On Mike Sager’s “Revenge of the Doughnut Boys” (Rolling Stone, October 1992)

by Meagan Flynn

Synopsis: In a time period in Newark, N.J., during which the new kid hobby was hijacking cars and squealing their wheels in circles and ramming police cars, Mike Sager gives us an inside look into the boys behind the highest car theft per capita rate in the nation. Click here for the Q&A with Sager, covering how he approached this story, which is also the title piece of his second book, a Los Angeles Times Best Seller.

The strongest element in this piece is the genuine nature of the reporting. Observation tells this story. This isn’t a reporter covering the Newark hijackings from his desk on the phone with the police department. This is a reporter going into the heart of the neighborhood, watching kids drive by in stolen cars, and listening to what they have to say about it in their own territory, among their peers. The key to this one is choosing the right scenes to represent the bigger picture.

He weaves that bigger picture—the national-high teenage hijackings and the police’s failure to prevent them—around one hijacker’s story, named Raheed.

The most striking scenes that Sager chooses to highlight in this story are from his time spent with Raheed, who glorifies hijacking but also indirectly leads Sager to the root of the problem, and this is why Sager’s decision to primarily highlight this 17-year-old is important. This may be the story’s defining edge, a quote Sager selected from Raheed:

“When you down in the hood and shit, straight up, preachin’ high, we down here trapped off among ourselves. It’s like little kids in the hood throw rocks. Then they be stealing cars. Whereas in Short Hills, they might be playing golf. But this is the hood. These are the things that we do for activities. That calms ourselves. It’s a recreation‑type thing. Like, they got the playground open now. Tomorrow, boom, it’s Saturday. It ain’t gonna be open. What we gonna do then? You know what I’m sayin’? Fuck it. Let’s go get a car. It’s like ‑”

Notice that his language is not dressed up or corrected for better understanding. Sager’s best work is in presenting reality like it is—in all stories. He presents dialogue between the characters in the same way, and this is where the art of listening comes in. Conversations between the characters aren’t prompted or guided by Sager. But through simple observation, he finds the common theme. To let the theme speak for itself, literally, Sager records Raheed’s conversation with his teacher in full form from the time she approaches Raheed and his friend and asks, “What’s up?”—an entire section dividing Raheed and his friend’s response— until the conversation ends with a discussion about Raheed’s future plans:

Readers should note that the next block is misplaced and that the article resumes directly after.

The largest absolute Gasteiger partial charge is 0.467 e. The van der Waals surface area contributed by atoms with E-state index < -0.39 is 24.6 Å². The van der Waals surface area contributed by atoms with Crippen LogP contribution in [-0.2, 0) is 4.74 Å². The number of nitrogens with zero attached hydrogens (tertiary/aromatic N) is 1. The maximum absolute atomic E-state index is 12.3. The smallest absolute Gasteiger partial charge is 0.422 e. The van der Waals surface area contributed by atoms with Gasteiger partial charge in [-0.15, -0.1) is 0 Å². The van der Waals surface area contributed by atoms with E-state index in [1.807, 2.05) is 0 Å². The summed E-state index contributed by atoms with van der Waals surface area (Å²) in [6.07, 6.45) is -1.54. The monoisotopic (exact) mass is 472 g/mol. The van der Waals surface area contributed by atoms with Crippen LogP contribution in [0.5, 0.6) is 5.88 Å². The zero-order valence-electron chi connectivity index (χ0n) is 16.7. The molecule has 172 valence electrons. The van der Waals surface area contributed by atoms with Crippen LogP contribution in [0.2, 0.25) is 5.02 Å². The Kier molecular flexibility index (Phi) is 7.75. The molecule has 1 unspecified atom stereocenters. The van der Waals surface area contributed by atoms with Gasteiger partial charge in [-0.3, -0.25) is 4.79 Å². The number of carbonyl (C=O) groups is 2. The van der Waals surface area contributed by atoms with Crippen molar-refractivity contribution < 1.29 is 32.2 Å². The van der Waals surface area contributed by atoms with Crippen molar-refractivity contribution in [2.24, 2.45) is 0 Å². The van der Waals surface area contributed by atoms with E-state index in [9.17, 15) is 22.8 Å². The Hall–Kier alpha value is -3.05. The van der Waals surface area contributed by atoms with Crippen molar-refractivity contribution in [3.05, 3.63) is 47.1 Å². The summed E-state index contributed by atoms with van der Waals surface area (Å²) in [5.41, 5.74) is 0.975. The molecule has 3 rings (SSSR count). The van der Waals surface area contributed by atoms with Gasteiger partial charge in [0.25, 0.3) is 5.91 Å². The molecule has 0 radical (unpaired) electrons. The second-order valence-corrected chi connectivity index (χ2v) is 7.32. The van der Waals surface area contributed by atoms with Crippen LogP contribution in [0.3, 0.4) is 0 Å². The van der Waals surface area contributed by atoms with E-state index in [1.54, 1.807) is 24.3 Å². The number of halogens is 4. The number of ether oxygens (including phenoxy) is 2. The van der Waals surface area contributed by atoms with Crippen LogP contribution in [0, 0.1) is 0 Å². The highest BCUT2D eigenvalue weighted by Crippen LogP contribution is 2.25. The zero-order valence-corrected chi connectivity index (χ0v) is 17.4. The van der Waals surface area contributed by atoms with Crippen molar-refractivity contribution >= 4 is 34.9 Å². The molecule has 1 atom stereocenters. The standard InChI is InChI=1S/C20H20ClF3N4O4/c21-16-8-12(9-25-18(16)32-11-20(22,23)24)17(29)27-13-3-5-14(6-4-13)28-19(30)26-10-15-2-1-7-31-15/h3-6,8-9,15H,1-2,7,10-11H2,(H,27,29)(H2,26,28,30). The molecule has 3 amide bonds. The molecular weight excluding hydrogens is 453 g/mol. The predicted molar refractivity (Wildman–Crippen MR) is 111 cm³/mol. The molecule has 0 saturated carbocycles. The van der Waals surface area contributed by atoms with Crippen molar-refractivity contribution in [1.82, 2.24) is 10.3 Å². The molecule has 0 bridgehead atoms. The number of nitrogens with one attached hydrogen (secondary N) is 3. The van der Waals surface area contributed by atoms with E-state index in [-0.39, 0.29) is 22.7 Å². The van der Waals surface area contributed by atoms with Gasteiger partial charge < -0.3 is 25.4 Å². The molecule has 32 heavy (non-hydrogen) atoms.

“I never did want no job.”
Ms. Perkins puts a hand on her hip, gives Raheed a look, part patience and humor, part disgust. “What are you, about seventeen now, boyfriend?” Raheed nods. “Okay. Now I know what seventeen is like, so I ain’t gonna press the issue on that. But look. You got maybe sixty more years to live. What you gonna do with that time?”
“I wanna rap,” says Raheed.
“You wanna rap,” repeats Ms. Per­kins.
“You wanna die!” pipes Rico. He giggles. So do the kids.

In the short time that Sager introduces us to Ms. Perkins, she becomes a representation of all the moms who have struggled raising their kids against the neighborhood and the authority figures who don’t know what to do with them: the strength of carefully-selected scenes here again. (Important to note this isn’t to be mistaken with taking a scene out of context, of course.) And so Sager’s decision to close with Ms. Perkins carries a lot of value—and I won’t spoil that ending for you.

Don’t forget to check out our chat about longform and this story here.  The next three posts will be on stories from some of the best emerging writers in Sager’s latest collection, Next Wave: America’s New Generation of Great Literary JournalistsBe sure to check back for one of them next week.

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